Architect’s small but perfectly formed collection for sale
A small but perfectly formed 27-million-pound collection of modern art by Pablo Picasso, Francis Bacon, Joan Miró and other masters from the estate of a recently deceased architect is to form a cornerstone of Christie’s forthcoming modern and contemporary art sales in London.
Christie’s does not name the architect, but offers a clue in the catalogue introduction where they describe his vision as ‘socially engaged housing’ emphasising the welfare of residents by ‘providing ample space for vegetation to grow over balconies and transform apartment blocks into living vertical gardens…’
The Alt-Erlaa apartment blocks, Vienna
The description perfectly fits the work of Austrian architect, Harry Glück, who died thirteen months ago aged ninety-one. Amongst his earliest successes embodying these principles were the leafy, terraced apartment blocks, Alterlaa, built in Vienna between 1973 and 1986. From there it is not difficult to find images on the internet of Glück seated at home with three peaceful Giorgio Morandi still lives on the wall behind him — all in the sale.
In an open kitchen/seating area is a triptych of Francis Bacon portraits of Henrietta Moraes; nearby is a surreal figure, resembling a strange sci-fi tower, by Picasso – both also in the sale. Closely related to architectural practice is a rare ‘metaphysical’ painting by Giorgio de Chirico from 1916, ‘Head of a Mannequin’, in which a draughtsman’s measuring and drawing tools are spread out in the foreground.
Giorgio de Chirico, Testa di manichino (1916-17) Estimate £800,000 to £1.2 million
The fifteen works are all small in scale, as befitted Glück’s modest apartment, and are united by a common sense of structure. Glück bought them during the mid-1970s from rising galleries such as Acquavella and Jan Krugier, after his first wave of success, and they never subsequently left his apartment…until now. So this is the only chance to see a model collection, clearly lovingly and thoughtfully assembled by a highly informed eye, before it is dispersed to the highest bidders in a month’s time.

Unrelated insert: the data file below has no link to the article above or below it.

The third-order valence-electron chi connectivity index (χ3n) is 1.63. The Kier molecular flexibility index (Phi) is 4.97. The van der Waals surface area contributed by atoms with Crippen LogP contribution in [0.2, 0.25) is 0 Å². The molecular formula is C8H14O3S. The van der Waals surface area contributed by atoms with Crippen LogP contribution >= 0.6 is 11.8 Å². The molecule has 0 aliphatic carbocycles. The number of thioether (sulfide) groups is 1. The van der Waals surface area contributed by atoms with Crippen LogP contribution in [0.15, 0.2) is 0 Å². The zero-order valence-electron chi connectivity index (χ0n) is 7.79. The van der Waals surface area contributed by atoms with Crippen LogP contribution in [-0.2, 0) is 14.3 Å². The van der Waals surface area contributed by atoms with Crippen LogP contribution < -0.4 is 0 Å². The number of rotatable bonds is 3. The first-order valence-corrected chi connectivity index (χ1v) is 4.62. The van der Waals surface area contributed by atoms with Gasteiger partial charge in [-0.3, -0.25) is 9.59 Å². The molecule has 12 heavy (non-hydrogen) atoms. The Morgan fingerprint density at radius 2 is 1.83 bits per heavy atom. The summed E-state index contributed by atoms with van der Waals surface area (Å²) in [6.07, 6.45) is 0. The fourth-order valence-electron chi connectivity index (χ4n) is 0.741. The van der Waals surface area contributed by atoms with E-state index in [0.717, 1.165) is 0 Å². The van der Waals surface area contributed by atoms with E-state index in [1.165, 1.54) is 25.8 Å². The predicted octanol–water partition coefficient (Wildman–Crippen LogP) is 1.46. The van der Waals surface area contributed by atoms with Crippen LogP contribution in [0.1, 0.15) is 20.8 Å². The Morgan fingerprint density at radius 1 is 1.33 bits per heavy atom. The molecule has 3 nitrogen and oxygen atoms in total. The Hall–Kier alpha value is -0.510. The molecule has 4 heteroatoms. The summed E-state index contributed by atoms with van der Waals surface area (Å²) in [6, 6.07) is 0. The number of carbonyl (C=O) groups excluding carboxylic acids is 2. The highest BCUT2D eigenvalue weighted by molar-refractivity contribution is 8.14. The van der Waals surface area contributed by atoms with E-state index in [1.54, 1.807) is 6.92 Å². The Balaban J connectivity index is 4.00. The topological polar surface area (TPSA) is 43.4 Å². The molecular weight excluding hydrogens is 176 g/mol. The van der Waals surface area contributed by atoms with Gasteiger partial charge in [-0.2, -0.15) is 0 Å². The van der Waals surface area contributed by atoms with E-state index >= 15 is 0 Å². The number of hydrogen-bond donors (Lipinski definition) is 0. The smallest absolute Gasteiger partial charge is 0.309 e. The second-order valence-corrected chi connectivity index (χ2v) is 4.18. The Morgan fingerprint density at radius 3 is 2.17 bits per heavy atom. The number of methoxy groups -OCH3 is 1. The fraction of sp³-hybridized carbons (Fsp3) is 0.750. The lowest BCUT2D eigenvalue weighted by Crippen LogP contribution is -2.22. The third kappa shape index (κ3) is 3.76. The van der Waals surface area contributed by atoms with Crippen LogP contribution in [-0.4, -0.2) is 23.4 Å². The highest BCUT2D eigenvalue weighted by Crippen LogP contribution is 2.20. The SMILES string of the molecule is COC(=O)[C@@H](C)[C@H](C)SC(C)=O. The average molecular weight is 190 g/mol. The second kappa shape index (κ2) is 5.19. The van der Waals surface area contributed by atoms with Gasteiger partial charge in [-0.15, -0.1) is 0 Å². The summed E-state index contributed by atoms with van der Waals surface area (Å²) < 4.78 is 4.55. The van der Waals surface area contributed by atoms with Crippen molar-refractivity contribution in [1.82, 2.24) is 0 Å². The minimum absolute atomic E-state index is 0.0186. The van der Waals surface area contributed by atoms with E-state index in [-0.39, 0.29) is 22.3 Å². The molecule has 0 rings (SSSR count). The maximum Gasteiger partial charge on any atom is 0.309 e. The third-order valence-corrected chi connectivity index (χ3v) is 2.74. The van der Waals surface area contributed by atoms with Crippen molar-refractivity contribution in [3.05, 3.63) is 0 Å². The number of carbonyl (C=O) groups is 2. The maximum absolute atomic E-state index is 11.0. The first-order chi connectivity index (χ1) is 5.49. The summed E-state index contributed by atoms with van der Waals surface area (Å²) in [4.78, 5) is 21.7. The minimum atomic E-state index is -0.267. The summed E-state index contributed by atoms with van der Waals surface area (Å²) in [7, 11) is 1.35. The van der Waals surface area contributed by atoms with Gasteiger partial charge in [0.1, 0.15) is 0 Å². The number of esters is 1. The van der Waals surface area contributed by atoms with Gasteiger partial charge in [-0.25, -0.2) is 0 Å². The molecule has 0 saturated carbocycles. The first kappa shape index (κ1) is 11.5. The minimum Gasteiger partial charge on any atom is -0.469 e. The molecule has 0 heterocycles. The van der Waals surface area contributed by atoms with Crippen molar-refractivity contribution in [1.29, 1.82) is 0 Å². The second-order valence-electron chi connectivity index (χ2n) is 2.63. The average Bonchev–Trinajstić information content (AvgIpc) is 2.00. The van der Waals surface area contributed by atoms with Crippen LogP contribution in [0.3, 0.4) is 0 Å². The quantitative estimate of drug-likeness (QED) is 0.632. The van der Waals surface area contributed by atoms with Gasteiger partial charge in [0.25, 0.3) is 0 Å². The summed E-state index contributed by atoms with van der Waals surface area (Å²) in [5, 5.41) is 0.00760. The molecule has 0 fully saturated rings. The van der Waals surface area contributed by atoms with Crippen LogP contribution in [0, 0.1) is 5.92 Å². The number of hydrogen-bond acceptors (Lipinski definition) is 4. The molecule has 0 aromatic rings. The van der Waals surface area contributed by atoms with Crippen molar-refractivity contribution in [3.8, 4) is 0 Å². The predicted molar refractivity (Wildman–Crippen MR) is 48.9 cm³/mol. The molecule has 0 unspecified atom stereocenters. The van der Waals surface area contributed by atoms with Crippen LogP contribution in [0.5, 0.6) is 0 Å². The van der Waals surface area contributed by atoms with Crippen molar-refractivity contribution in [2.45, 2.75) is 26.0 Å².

Baroque bull mastiff discovered in East Anglia
An exceptionally rare and previously unrecorded painting of a dog by the 17th century Italian Baroque painter known as il Guercino has been discovered in an East Anglian family home.
The owners, whose forbears made the Grand Tour of Italy in 1850, were completely unaware who the painting was by until a routine valuation visit by Cheffins auctioneers from Cambridge started an investigative ball rolling. Cheffins called in their Old Master paintings consultant, John Somerville, a former specialist at Sotheby’s, who recognised the painting as ‘Bolognese School’ Baroque, but needed corroboration for an attribution to Guercino as only one dog portrait by the artist is known.
That painting, a brindle mastiff with the Aldrovandi family coat of arms on its collar, was sold in 1972 for the then princely sum of £110,000 to the Norton Simon Museum in America where it hangs today. The Cheffins painting is of a bull mastiff, or, more correctly in Italian, a Cane Corso. Somerville then showed it to the art historian Dr Nicholas Turner, who, after months of careful consideration, during which the painting was cleaned and examined (much as in a sequence from the TV programme, ‘Fake or Fortune?’), endorsed it as a genuine Guercino.
This endorsement was then supported by Francesco Petrucci, artistic director of the Palazzo Chigi in Rome and an expert on the Baroque. Pricing it was a tricky job as there was only the Norton Simon painting available as a rather distant precedent. Although much smaller, the Cheffins painting carries similar expectations at £80,000 to £120,000 – though its rarity and quality may lift it higher at the sale in March.
An art world suffragette
What better way for the art world to celebrate the centenary of women’s suffrage than to stage an exhibition of watercolours by Hilda May Gordon.
In the spring of 1922, Gordon left her comfortable home on the Isle of Wight for a painting trip to the Dalmatian coast. But instead of returning after four months as planned, she embarked on a six-year solo journey around the world selling her art as she went.
Hilda May Gordon (1874 – 1972) Night, Siamese Coast
Her spirit is epitomised by an incident in Constantinople during the Greco-Turkish war when British ladies were instructed by the General in charge to evacuate. “I am an artist, not a lady,” she protested, and was allowed to stay.
After she died in the 1970s aged ninety-eight, nearly three hundred of her watercolour sketches were bought at Phillips by London dealer, Martyn Gregory, who specialises in China Trade pictures. He sold a few in the 1980s and kept the rest, forty-five of which, focussing on her adventures in Thailand, Burma and Bali, are on show at the Leigh Morse Fine Arts in New York priced from £700 to £4,000 each.